Hi, everyone, it’s been a minute! I had a cute New Year’s blog ready to be posted on January 7th, but then the events of January 6th made it seem silly and irrelevant, so I pulled it back. Since then it’s pretty much been “the dog ate my homework” when it’s come to blogging. I mean, I’m not in Billy Joel territory. I’ve written a lot. I just haven’t found any of what I’ve written to be “post worthy.” However, I feel like this topic is timely given the somewhat frenetic job market out there, and I hope you find my re-entry into the blogosphere to be a worthwhile read.
During the first half of 2021 I’ve worked both sides of the aisle. No, not Republican and Democrat, but job seekers and employers seeking to fill open positions. This dual vantage point has offered me an opportunity to gain new insight into two areas and confirmed a long held belief in another area as outlined below.
It’s no great revelation that people perform better when they’re comfortable, both physically and mentally. I’ve watched this play out time and again, but it was brought home to me by a client who was heading off for an interview two weeks ago. It was really hot out there. I mean really hot. And, we’re coming off a year plus time frame when pretty much everyone who could work remotely made it a point to do so. So, when my client scored an in person interview for a senior position in a casual industry (i.e. not a law firm, accounting firm, etc.) he wondered if he needed to wear a jacket and tie to the interview. He offered that he is a world class perspiration machine so I figured he should err on the side of being comfortable and I told him I didn’t think he needed to wear the coat and tie. After much soul-searching, he decided to wear the coat and tie. He crushed the interview and excitedly shared with me that he thought wearing the coat and tie allowed him to demonstrate just how serious he was about the job. His decision was about comfort—psychic comfort. He felt more confident and more professional in the coat and tie and that outweighed the issue of physical comfort. As it turns out, he didn’t sweat at all.
I’ve been conducting two high level searches over the last few months. One for a COO of a wealth management firm and one for a CEO of a real estate development firm. As these searches have unfolded, I’ve pushed the envelope on both sides with respect to transparency and openness and the results have been encouraging. A candidate who felt an awkwardness creep into an interview after a specific question gently called it out by asking if she’d given an answer that didn’t resonate for some reason. It allowed the interviewer to, in turn, be more open and the interview quickly got back on track. Conversely, as an interviewer, I’ve been way more open with candidates. If they say something that doesn’t land properly with me, I follow up and let them know where previously I’d have been more likely to have noted it as a negative and moved on. This allows for more honesty throughout the entire process, which makes the process itself way more fruitful. And, since we’re being radically transparent, when I arrived at my client’s office for my first in person interview of a candidate in well over a year, I was greeted by Titus, the cute dog in the picture. Having Titus run in the conference room worked great to put everyone at ease in this particular situation, but not everyone is a dog lover, So, if you are with the company doing the interviewing, it’s best to check with the candidate before bringing along your equivalent of Titus.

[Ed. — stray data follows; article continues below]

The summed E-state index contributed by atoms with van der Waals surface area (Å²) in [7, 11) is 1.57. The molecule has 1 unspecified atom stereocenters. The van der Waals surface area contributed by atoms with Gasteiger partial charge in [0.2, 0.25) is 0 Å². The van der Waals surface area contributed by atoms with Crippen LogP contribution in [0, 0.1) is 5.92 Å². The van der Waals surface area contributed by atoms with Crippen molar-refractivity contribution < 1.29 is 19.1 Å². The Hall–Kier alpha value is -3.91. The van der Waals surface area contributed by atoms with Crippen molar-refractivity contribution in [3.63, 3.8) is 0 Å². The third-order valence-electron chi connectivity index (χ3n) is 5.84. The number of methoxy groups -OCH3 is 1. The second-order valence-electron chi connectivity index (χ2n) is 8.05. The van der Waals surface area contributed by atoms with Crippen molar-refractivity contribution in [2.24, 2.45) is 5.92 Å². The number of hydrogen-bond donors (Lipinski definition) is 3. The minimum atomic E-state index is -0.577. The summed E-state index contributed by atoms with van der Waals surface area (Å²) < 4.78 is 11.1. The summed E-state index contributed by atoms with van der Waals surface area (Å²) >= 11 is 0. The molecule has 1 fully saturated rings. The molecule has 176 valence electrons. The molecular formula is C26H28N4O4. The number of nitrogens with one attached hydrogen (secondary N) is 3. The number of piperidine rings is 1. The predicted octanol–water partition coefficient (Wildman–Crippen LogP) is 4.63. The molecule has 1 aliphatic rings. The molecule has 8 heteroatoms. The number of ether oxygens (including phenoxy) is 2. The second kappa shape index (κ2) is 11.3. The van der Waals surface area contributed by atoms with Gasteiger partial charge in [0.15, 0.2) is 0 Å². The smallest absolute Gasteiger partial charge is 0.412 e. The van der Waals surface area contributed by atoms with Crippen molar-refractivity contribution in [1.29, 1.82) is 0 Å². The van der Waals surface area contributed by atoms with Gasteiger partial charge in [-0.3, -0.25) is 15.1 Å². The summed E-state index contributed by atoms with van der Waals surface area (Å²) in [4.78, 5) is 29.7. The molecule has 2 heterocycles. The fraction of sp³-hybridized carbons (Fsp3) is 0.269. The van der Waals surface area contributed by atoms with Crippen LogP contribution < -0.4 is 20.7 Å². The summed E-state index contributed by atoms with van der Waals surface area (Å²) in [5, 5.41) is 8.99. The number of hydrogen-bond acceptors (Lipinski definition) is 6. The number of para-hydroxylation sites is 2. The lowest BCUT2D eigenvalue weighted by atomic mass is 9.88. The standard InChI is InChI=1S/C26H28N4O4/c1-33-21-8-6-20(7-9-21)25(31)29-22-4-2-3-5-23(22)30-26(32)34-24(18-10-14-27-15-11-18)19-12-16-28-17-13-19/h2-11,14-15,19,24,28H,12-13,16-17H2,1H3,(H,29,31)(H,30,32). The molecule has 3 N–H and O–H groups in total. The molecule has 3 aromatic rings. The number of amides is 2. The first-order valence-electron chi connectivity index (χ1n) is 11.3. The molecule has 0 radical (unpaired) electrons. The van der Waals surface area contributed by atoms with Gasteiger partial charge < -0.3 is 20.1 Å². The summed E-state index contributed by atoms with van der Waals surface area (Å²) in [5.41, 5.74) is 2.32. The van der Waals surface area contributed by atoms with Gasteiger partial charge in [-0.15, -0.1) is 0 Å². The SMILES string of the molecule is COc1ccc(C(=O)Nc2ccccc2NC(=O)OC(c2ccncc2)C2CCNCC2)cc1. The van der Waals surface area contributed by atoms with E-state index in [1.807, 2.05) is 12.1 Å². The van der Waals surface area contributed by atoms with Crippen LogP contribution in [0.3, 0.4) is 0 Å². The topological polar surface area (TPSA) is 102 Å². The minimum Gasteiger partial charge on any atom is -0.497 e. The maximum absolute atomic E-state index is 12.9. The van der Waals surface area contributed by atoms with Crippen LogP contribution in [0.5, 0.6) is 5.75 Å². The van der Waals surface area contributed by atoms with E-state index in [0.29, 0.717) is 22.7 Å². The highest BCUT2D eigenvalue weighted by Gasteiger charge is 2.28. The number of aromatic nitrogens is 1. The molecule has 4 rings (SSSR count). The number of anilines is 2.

Being radically transparent as a candidate requires both confidence and humility. It’s not easy, but confidence and humility are two of the most important traits many employers seek in leaders. That alone should convince candidates that it’s worth trying, Plus, if an interview is going off the rails already, you don’t have much to lose.
I’m frequently surprised by candidates who don’t follow up after an interview with all of the people they’ve met. How long does it take to send a quick email and how is it not common courtesy to thank someone for their time and consideration? Yet, some candidates whom I believe to be among the best when I first meet them, don’t do so much as say thank you. It’s revealing, and not in a good way.
So, let’s suppose we are all in agreement that a follow up/thank you is appropriate. Given that, what’s the best approach? A simple email (snail mail is great but takes too long) thanking the interviewer for her/his time and reiterating your interest is fine. But, you can make yourself stand out as a candidate that much more by including something in the thank you that specifically relates to the conversation. It can be strictly professional, or it can be completely non-work related. Suppose you were having a discussion about something as mundane as what you were having for dinner after the interview and the interviewer mentioned lasagna. Attach a copy of your grandma’s recipe for lasagna and tell the interviewer it’s your favorite. That personal touch goes a long way.
These issues are all important, but they just scratch the surface. I’ve got a lot more to say on this topic, so if you’re not yet bored, and if you’re heading into some interviewing I can be reached at firstname.lastname@example.org.SHARE: FOLLOW: